Wednesday, 8 June 2016

On Remuneration

The "craft" card.
I saw a couple of things in the last couple of days that got me thinking about the thorny issue of pay for game creators.


First, here's Chris Helton's piece on why we should pay what games are worth, which is worth a read.

A couple of days before that I saw by chance a blog post on a blog I have not read before, by someone who is pitching out there for work. This person offered their rates and they were... well, look, here's a screenshot (click on it to blow it up).


OK, look, this person is somewhat controversial, but they also have fairly severe mental health issues (and not naming them really is partly out of a wish not to contribute to their mental health issues, and partly because of their reputation for harassing people who disagree with them, neither of which sounds like a good time to me). Notwithstanding the trouble they've caused for people in the past, I feel an intense and sincere pity for them more than anything. The whiff of desperation in this list (more so in the context of the original post) is palpable.

So let's unpack this. The easy one is the line that says Layout (InDesign). Now I have used InDesign professionally since 2007 for public, private and third sector clients. I'm all right at it. The London Freelance Association suggests £20 per hour for page make-up on books and £130 per day. That's pretty fair, I think. The games writer here is asking $10 an hour. In UK money, that's £6.89. Minimum wage for someone over 25 in the UK is set by law at £7.20 per hour. If a UK publisher were to pay this writer that without the writer signing a waiver, that publisher would be breaking the law. If the writer signs a waiver, that publisher is acting unethically and is exploiting the writer.

It's either illegal or unethical and this writer is harming themself and the industry – with the list of credits this person has, at least as long as mine, this is saying, "it is OK that the industry should pay this." It's not OK.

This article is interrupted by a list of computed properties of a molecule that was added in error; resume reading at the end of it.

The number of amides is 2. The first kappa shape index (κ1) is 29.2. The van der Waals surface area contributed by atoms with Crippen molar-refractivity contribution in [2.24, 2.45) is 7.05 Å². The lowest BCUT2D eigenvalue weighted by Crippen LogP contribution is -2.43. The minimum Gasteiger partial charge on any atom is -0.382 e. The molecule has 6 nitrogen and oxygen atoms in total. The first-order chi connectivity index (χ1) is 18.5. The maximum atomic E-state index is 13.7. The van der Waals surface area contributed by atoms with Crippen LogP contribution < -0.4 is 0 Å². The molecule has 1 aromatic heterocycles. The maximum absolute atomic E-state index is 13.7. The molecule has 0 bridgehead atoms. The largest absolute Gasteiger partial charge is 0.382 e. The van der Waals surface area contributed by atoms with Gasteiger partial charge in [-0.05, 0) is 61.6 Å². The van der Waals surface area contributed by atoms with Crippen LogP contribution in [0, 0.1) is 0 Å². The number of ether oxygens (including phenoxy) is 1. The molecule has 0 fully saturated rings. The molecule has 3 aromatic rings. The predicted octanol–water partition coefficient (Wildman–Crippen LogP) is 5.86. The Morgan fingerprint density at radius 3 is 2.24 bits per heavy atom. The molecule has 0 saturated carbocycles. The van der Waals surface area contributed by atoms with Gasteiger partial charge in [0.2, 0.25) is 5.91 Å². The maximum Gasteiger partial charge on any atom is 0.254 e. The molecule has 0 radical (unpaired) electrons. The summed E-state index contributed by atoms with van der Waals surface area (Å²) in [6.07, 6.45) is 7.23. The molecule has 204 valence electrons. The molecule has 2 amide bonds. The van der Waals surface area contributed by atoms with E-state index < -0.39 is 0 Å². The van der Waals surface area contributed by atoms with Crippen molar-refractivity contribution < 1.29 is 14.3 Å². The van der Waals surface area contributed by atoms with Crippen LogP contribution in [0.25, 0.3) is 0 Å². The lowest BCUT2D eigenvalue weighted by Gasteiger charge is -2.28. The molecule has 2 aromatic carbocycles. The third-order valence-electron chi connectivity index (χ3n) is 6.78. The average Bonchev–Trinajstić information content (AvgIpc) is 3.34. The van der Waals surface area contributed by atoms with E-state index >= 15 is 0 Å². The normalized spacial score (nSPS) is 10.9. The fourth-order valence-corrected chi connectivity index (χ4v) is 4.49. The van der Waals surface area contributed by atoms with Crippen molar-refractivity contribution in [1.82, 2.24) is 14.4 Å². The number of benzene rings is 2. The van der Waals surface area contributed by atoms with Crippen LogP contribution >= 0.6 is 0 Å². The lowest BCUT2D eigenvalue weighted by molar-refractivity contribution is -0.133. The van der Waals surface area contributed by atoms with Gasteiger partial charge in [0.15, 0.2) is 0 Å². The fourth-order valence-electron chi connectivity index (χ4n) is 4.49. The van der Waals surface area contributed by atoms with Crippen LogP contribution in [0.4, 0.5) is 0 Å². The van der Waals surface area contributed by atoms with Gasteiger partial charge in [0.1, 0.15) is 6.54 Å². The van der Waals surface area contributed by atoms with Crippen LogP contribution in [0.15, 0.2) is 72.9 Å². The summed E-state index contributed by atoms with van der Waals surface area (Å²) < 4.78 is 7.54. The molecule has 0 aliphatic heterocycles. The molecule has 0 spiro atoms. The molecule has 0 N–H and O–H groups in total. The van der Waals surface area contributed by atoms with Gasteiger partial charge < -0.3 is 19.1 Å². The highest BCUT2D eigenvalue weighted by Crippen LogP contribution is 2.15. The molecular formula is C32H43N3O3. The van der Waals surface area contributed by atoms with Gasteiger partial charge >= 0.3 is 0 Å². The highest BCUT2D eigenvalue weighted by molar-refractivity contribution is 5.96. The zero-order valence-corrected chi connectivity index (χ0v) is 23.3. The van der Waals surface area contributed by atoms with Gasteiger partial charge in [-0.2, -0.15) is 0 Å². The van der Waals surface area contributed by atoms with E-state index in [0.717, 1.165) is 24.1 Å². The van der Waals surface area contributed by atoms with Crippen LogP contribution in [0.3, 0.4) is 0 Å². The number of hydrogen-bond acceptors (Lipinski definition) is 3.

Let's look at the word rate. Now, OK, 3 cents US somehow got to be seen as a standard rate for writing RPGs. Let's say you're pretty fast, and you can do a thousand words of fair copy (that is, not quite what's published, but near enough final draft quality) in two hours. Let's say you're going to work a long eight hours (that is, the eight hours doesn't include a lunch break). That's 4000 words. That's $120 US. That's £82.50 by today's rate.

Minimum wage for someone over 25 in the UK is set by law at £7.20 per hour. So you should make £57.60. Sooo that doesn't sound so bad. Except 4,000 words is a lot of work. Most pros with any sense manage 2000 words of fair copy a day. Which at 3 cents American per word, is sixty bucks, $7.50 an hour, £5.15. Basically, to make minimum wage, you need to be able to write just under 3000 words in a working day (3000 words at 3c per is ninety bucks, about £62). If you were paid even 5 cents per, you could pass the minimum wage mark on a little less than 2000 words in eight hours, which is a reasonable sustained output for any writer.

When I first started writing for White Wolf twelve years ago, it was a slow time for me, and although I remember querying what I honestly thought was a misplaced decimal point, I really did get $0.03 for my first job, and took it because, it beat watching Jeremy Kyle every day and working for near-nothing was better than not working at all. Three cents was bad ten years ago. Now, it's criminal.

Also, when I was on game I was fast. I could do between 4,000 and 7,000 words of fair copy a day, mostly at 5 cents per word, which is between $200 and $350, a decent wage a decade ago (just once, writing in the Hunter: the Vigil core, I managed 11,000 words of fair copy in one day. To which someone might reasonably but ungraciously go, "shyeah, and it shows," but you know what? They printed it and I got paid, and that job was done at the behest of Chuck Wendig, of whom you may have heard, and if you think he was slack on quality, let me tell you something).

Four and a half years of that (with other clients in between) nearly killed me.

I think I'm pretty good. I've worked for magazines, charities, and HM Government and even scored a residency at my old university, writing poetry two days a week for a grand a month (best. gig. ever). So, I don't think that's an arrogant assessment. 

While I had White Wolf as a client, I lobbied and lobbied for better pay. And I made a royal pain of myself, and they kept on hiring me. By the time I gave up on White Wolf I had managed on one gig to get $0.06 per word. This was in... 2008 or 2009 maybe. That seven cents mark wasn't a line they'd cross for me, although you bet I tried.